Northern Prison Site
I TOTALLY agree with D. O'Donnell (The Examiner, January 12).
I cannot see the problem of the site for the anticipated Northern Prison at Westbury. The positives for the people of Westbury and the Meander Valley Council will clearly outweigh the negatives. Firstly think of the people it will employ during the construction stage and the ongoing benefits for businesses in the area during and after completion. People that are to be employed at the prison may look to relocate to the area and may wish to purchase a home or at least rent a property. There will be a huge turnover of visitors to the prison to visit inmates.
Those people may purchase food or other items in the area. In addition to the above a lot of provisions will be required by the prison for their daily use, plus maintenance and repairs which no doubt could provide huge benefits to the trade sector and tradies who will provide the various services, over the years to come. I am a ratepayer and live in the municipality and believe the people of Northern Tasmania should get fully behind this proposed venture which will give the area a huge boost to the Northern area.
John Stuart, Prospect.
WHAT a great loss Will Hodgman, Premier of Tasmania - he will be sadly missed.
His genuine approach to politics made him trustworthy and admired on both sides of the house and his ethics proven beyond approach. His pleasant in-control demeanor endeared him to the electorate and the Liberal Party has flourished under his leadership. With strong leadership and direction Will Hodgman led Tasmania out of a humongous debt to a comfortable surplus.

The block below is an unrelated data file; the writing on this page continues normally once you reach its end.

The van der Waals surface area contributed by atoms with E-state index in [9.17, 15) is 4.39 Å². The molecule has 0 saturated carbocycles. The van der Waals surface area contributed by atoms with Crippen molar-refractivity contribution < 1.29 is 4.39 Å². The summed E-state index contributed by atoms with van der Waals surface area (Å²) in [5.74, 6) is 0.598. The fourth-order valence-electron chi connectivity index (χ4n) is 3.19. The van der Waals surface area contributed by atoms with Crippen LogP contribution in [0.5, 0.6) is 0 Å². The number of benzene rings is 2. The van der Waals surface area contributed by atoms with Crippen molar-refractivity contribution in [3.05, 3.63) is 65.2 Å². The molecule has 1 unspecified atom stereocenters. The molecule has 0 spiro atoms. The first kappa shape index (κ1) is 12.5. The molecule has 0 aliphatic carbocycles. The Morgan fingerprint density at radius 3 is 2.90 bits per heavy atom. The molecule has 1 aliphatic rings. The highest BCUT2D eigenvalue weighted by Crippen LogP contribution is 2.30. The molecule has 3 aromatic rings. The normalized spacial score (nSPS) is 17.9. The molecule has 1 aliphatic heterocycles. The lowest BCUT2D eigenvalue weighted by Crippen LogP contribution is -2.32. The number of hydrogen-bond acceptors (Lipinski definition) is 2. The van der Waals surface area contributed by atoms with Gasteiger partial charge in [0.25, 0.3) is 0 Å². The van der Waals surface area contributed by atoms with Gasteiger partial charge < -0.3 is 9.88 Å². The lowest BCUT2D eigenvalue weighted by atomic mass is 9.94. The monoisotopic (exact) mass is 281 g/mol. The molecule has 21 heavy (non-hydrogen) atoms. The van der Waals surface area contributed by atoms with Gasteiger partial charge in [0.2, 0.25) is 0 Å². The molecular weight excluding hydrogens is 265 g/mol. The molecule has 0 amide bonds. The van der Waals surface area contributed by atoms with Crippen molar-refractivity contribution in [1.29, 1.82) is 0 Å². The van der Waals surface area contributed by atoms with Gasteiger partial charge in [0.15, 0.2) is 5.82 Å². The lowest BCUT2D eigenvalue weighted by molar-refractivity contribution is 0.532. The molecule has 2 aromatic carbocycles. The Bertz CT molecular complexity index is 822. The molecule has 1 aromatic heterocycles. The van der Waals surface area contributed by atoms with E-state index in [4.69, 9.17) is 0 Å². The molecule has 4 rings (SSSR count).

After donating a large portion of his working life to serve others, he has succumbed to the need to at last put his family first.
And in his inimitable style bowed out with grace and dignity. Harmony can't always be guaranteed but you as Premier gave it your best shot. You have without doubt served Tasmania well and earned a huge amount of gratitude for a job well done. Thank you.
Peter Doddy, Trevallyn.
IF the government and TT-Line were smart, they would withdraw the proposal for the new ships, and rethink the whole concept of RO-RO ferries.
Given the continual instability in the Middle-East and Tasmania's extreme vulnerability to a break in the fuel supply chain, vehicular ferries will soon be redundant.
If no fuel was available here, there would be no need for vehicle decks.
It makes more sense to look at older designs, with low profile, less deadweight (and therefore less fuel consumption), and auxiliary sails. This would be coupled with a new ferry/train terminal on the city side of the Mersey, and the reintroduction of passenger rail services.
We should also be building up our fuel reserve, and the quickest way to do that is to stop wasting it on motorsports and commuter congestion.